When a Stranger Calls (1979) is infamous for the concept of "The call is coming from inside the house," which has become both a punchline and a meaningful metaphor today. The trope was also popularly used in the 1974 cult slasher Black Christmas. This week, I'm queening out on both movies, and especially Carol Kane's quirks, Olivia Hussey's raw ter…
 
Not everyone can survive a horror movie--and some final girls don't get enough credit for what they did to survive. This week, I'm navigating the nuances of four surprising slasher heroines from the 1980's and what makes each of them special. But first, we need to talk about Cloris Leachman's tense made-for-TV desert detour, "Dying Room Only."Get i…
 
The title "Let's Scare Jessica to Death" tells you almost nothing about the 1971 hippie vampire cult classic except that someone named Jessica is being frightened repeatedly. But all you really need to know is that the titular role is played by a captivating Zohra Lampert, who gives a gripping and wildly nuanced performance both as the mentally uns…
 
YouTube is like an outlet mall of nuance, and today we're doing a little bargain hunting! We're queening out on an obscure 1971 Italian thriller's soundtrack and a treasure trove of other vinyl rips before moving on to my new favorite thing to fall asleep to these days, the 1993 infomercial for Microcrisp. Plus: one of my favorite acting choices fr…
 
Judi Dench and Cate Blanchett acting their hearts out in the same movie? This called for back-up. Nick Kochanov (Squirrel Friends Cocktail Hour & The No Good Very Bad Gay Podcast) joins me this week to queen out on 2006's "Notes on a Scandal." We talk about the fine nuances of Judi Dench, the roaring power of Cate Blanchett, our favorite acting cho…
 
We've explored many ways to answer the question, "Who is Valerie Cherish?" and this week, in the Part 3 of Cherishing Valerie, we're talking about the side of Valerie that comes out under pressure, who she is at home with Mark, Paulie G's effect on her, when we see her inner child emerge, and finally, why so many people love Valerie--especially gay…
 
The only way to really get to know Valerie Cherish is through the people in her life--who she is with them and who they let her be. In Part 2 of "Cherishing Valerie," we're going to meet three key co-stars of her comeback: Juna, Mickey and Jane. They each bring out a different side of Valerie and each give her something important. Music this week:"…
 
In many ways, "The Comeback" feels like a documentary about fame, how addictive it is, and the lengths fading sitcom actress Valerie Cherish will go to get it back--to be relevant again. To be heard.In Part One of a 3-part series, I explore the world of television Valerie came from, including some kooky parallels with another canceled workplace com…
 
What I love most about 1982's Poltergeist is how emotional it is. This week, I'm featuring Jerry Goldsmith's amazing score while I discuss the power of JoBeth Williams performance as Diane, the welcomed inclusion of Beatrice Straight as Dr. Lesh, and the calculated chaos of Tobe Hooper's direction. Plus: a sneak preview of what's to come on In the …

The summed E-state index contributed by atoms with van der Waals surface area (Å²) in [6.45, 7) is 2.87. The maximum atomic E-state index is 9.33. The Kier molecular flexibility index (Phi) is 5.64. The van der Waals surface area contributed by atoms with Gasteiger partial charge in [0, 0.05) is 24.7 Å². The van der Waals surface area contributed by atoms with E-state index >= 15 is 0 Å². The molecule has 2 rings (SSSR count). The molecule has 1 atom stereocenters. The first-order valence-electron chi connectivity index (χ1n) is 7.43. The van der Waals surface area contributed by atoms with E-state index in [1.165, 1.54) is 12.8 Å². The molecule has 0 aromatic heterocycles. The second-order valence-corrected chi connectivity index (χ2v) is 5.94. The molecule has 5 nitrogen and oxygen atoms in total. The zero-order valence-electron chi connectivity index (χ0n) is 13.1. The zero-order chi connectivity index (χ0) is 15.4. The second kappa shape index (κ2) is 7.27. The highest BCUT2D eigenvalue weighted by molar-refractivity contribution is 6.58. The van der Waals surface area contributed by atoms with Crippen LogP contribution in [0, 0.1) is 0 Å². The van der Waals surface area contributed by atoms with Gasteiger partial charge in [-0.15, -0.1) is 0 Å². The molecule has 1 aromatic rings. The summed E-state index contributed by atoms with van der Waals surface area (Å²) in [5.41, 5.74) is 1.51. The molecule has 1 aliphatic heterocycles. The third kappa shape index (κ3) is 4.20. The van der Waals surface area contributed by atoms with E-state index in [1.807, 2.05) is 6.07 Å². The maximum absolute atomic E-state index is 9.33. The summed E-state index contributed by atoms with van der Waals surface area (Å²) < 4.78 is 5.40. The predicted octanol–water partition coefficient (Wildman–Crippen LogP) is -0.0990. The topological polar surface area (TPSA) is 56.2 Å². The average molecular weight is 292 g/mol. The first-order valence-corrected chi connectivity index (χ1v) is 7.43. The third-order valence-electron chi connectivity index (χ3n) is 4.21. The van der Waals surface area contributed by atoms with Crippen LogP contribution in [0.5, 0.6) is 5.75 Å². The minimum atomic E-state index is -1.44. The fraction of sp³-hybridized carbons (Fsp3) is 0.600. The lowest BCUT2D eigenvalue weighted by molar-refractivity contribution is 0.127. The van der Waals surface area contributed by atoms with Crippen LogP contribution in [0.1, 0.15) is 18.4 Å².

Rachel Getting Married is occasionally about Rachel's upcoming wedding, but it's mostly about her younger sister Kym and chaos that she brings as a perennial plus-one. This week's featured nuances include the powerful and deliberate acting choices of Rosemarie Dewitt, Bill Irwin and Debra Winger, the truth about Anne Hathaway's interpretation of Ky…
 
Hereditary could have just been the story of a family navigating unimaginable grief, and that would have been enough. But that merely lays the foundation for what's to come in what many are considering an instant horror classic generating, most importantly, precious Oscar buzz around Toni Collette's gut-wrenching performance. This week, I dive into…
 
Let's just say--I didn't LOVE Call Me By Your Name. But I think it's a phenomenally well-made movie, and among other things, features a very emotionally intelligent performance by Michael Stuhlbarg. But I more than take issue with the Elio/Oliver love story before shifting the focus back to Stuhlbarg's heartfelt monologue towards the end of the fil…
 
I have always wanted the opportunity to queen out on Beatrice Straight’s Oscar winning performance in 1977’s “Network.” She’s one of my favorite Best Supporting Actress winners because of the economy of her performance; what she accomplishes in about five minutes of screen time is a true feat of layered, nuanced, lived in acting. Movies discussed:N…
 
On the very first episode, I am diving into five face journeys in film that truly take you somewhere new. I briefly queen out on the birth of the trope in film and TV before focusing in on some truly nuanced examples.Movies discussed this week:The Wind (1928)Sunrise (1927)The Passion of Joan of Arc (1928)Birth (2004)Lady Bird (2017)Erin Brockovich …